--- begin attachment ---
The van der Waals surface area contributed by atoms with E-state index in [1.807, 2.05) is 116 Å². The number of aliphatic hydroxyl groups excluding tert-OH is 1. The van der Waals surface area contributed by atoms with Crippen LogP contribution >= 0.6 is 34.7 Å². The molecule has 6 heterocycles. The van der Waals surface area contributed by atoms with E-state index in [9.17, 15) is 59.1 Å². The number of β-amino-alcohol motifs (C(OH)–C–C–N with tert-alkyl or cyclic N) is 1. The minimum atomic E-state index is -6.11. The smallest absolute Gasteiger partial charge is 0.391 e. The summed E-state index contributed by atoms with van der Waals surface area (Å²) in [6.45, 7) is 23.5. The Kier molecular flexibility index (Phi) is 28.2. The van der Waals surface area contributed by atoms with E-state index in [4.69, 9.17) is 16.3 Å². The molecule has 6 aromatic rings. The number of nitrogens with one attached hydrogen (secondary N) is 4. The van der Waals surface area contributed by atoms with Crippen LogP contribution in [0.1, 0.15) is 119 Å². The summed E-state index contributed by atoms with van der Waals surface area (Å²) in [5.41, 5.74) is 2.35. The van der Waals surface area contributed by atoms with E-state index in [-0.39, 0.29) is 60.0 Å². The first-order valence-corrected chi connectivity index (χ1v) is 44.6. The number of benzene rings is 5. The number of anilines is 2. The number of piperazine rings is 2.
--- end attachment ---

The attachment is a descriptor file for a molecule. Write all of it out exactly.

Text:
The van der Waals surface area contributed by atoms with E-state index in [1.807, 2.05) is 116 Å². The number of aliphatic hydroxyl groups excluding tert-OH is 1. The van der Waals surface area contributed by atoms with Crippen LogP contribution >= 0.6 is 34.7 Å². The molecule has 6 heterocycles. The van der Waals surface area contributed by atoms with E-state index in [9.17, 15) is 59.1 Å². The number of β-amino-alcohol motifs (C(OH)–C–C–N with tert-alkyl or cyclic N) is 1. The minimum atomic E-state index is -6.11. The smallest absolute Gasteiger partial charge is 0.391 e. The summed E-state index contributed by atoms with van der Waals surface area (Å²) in [6.45, 7) is 23.5. The Kier molecular flexibility index (Phi) is 28.2. The van der Waals surface area contributed by atoms with E-state index in [4.69, 9.17) is 16.3 Å². The molecule has 6 aromatic rings. The number of nitrogens with one attached hydrogen (secondary N) is 4. The van der Waals surface area contributed by atoms with Crippen LogP contribution in [0.1, 0.15) is 119 Å². The summed E-state index contributed by atoms with van der Waals surface area (Å²) in [5.41, 5.74) is 2.35. The van der Waals surface area contributed by atoms with E-state index in [-0.39, 0.29) is 60.0 Å². The first-order valence-corrected chi connectivity index (χ1v) is 44.6. The number of benzene rings is 5. The number of anilines is 2. The number of piperazine rings is 2.